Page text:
Charles Cotesworth Pinckney: Wikis

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Charles Cotesworth Pinckney


In office
1796 – 1797
President George Washington
John Adams
Preceded by James Monroe
Succeeded by Robert Livingston

Born February 25, 1746(1746-02-25)
Charleston, South Carolina
Died August 16, 1825 (aged 79)
Charleston, South Carolina
Political party Federalist Party
Spouse(s) Sarah Middleton; Mary Stead
Children 3
Alma mater Christ Church College, Oxford
Occupation Lawyer, planter, statesman, soldier
Religion Episcopalian

Charles Cotesworth (C.C.) Pinckney (February 25, 1746 – August 16, 1825), was an early American statesman of South Carolina, Revolutionary War veteran, and delegate to the Constitutional Convention. He was twice nominated by the Federalist Party as their presidential candidate, but he did not win either election.

Contents

Early life and family

Charles C. Pinckney was born into the Pinckney family of aristocratic planters in Charleston, South Carolina, on February 25, 1746. He was the son of Charles Pinckney, who would later serve as the chief justice of the Province of South Carolina, and the celebrated planter and agriculturalist, Eliza Lucas.[1] He was the elder brother of Thomas Pinckney, who served as Governor of South Carolina, as a U.S. Representative, and as a George Washington administration dipmomat. His first cousin once removed, Charles Pinckney, served as Governor of South Carolina, as a U.S. Senator, and as a Thomas Jefferson administration diplomat.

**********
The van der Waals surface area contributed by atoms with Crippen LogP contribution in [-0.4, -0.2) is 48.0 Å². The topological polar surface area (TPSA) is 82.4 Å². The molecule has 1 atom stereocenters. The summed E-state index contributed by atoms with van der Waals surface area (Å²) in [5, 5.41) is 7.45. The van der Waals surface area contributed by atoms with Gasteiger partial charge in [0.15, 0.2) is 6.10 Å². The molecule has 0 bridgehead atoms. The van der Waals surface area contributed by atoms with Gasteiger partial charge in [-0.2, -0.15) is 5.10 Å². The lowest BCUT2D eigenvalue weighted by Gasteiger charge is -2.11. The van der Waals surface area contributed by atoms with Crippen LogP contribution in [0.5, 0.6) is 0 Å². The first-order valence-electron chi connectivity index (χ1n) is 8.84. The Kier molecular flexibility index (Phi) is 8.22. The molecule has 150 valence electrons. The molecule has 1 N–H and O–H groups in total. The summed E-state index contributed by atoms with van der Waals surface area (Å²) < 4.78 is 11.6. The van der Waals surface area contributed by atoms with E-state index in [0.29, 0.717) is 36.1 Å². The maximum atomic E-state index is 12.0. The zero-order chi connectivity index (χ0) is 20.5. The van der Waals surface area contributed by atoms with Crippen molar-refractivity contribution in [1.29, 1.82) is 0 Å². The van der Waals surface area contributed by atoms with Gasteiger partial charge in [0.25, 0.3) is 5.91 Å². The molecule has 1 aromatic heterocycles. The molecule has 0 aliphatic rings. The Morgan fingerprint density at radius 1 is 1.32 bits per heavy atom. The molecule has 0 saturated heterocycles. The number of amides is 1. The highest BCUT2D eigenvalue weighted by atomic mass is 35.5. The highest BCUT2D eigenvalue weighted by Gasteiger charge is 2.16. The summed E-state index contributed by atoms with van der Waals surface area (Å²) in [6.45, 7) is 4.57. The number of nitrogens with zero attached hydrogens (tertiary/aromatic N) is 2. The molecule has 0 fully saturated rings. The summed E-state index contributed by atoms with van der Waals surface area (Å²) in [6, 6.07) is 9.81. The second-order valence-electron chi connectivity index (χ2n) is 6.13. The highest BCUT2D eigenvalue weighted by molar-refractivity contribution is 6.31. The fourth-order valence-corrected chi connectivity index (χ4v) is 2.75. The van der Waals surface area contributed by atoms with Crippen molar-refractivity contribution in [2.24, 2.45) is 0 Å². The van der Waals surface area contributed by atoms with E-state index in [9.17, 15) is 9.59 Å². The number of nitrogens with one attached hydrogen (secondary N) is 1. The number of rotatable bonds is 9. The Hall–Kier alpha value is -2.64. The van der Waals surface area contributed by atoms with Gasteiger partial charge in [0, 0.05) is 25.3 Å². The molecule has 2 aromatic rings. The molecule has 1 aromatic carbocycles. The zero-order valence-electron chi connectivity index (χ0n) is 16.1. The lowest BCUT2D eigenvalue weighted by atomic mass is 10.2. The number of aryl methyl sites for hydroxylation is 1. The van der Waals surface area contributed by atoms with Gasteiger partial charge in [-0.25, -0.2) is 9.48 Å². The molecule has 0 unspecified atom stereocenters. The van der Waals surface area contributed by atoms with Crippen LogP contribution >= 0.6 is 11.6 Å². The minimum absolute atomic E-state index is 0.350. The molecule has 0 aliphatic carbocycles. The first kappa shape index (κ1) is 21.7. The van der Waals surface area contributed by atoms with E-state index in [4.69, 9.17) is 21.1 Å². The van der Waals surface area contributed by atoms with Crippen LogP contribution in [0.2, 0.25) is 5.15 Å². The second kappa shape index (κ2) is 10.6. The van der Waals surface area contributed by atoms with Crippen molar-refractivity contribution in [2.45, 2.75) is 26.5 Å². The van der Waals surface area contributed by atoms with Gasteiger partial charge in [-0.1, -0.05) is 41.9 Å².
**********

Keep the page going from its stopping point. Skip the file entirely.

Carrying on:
In 1753, Pinckney's father moved the family to London, England, to serve as the colony's agent (essentially as a lobbyist to protect South Carolina's commercial and political interests). Both Charles and his brother Thomas were enrolled in the Westminster School, where they remained after the rest of the family returned to South Carolina in 1758. Both brothers also studied at Oxford University. Pinckney graduated from Christ Church College, Oxford with degrees in science and law, and proceeded to further study law with the prestigious Middle Temple society. Pinckney was called to the bar in 1769, but he continued his education in France for another year, studying botany and chemistry. He also had a brief stint at the Royal Military College at Caen.

In 1773, Pinckney married Sarah Middleton, whose father Henry Middleton served as the second President of the Continental Congress and whose brother Arthur Middleton signed the Declaration of Independence. Sarah died in 1784. In 1786, he remarried to Mary Stead, who came from a wealthy family of planters in Georgia. Pinckney had three daughters.

Early political career

After returning to South Carolina from Europe, Charles C. Pinckney began to practice law in Charleston. He was first elected to a seat in the colonial legislature in 1770. In 1773 he served as a regional attorney general. When war erupted between the thirteen American colonies and Great Britain in 1775, Pinckney stood with the American Patriots; in that year he was a member of the first South Carolina provincial congress in 1775, which helped South Carolina transition from being a British colony to being an independent state.[1] During the American Revolutionary War he would serve in the lower house of the state legislature and as a member of the South Carolina Senate in addition to his military service.

Revolutionary War

A portrait from about 1773 by Henry Benbridge.

In 1775, after the American Revolutionary War had broken out, Pinckney volunteered for military service as a full-time regular officer in George Washington's Continental Army. As a senior company commander with the rank of captain, Pinckney raised and led the elite Grenadiers of the 1st South Carolina Regiment. He participated in the successful defense of Charleston in the Battle of Sullivan's Island in June 1776, when British forces under General Sir Henry Clinton staged an amphibious attack on the state capital. Later in 1776 Pinckney took command of the regiment, with the rank of colonel, a position he retained to the end of the war.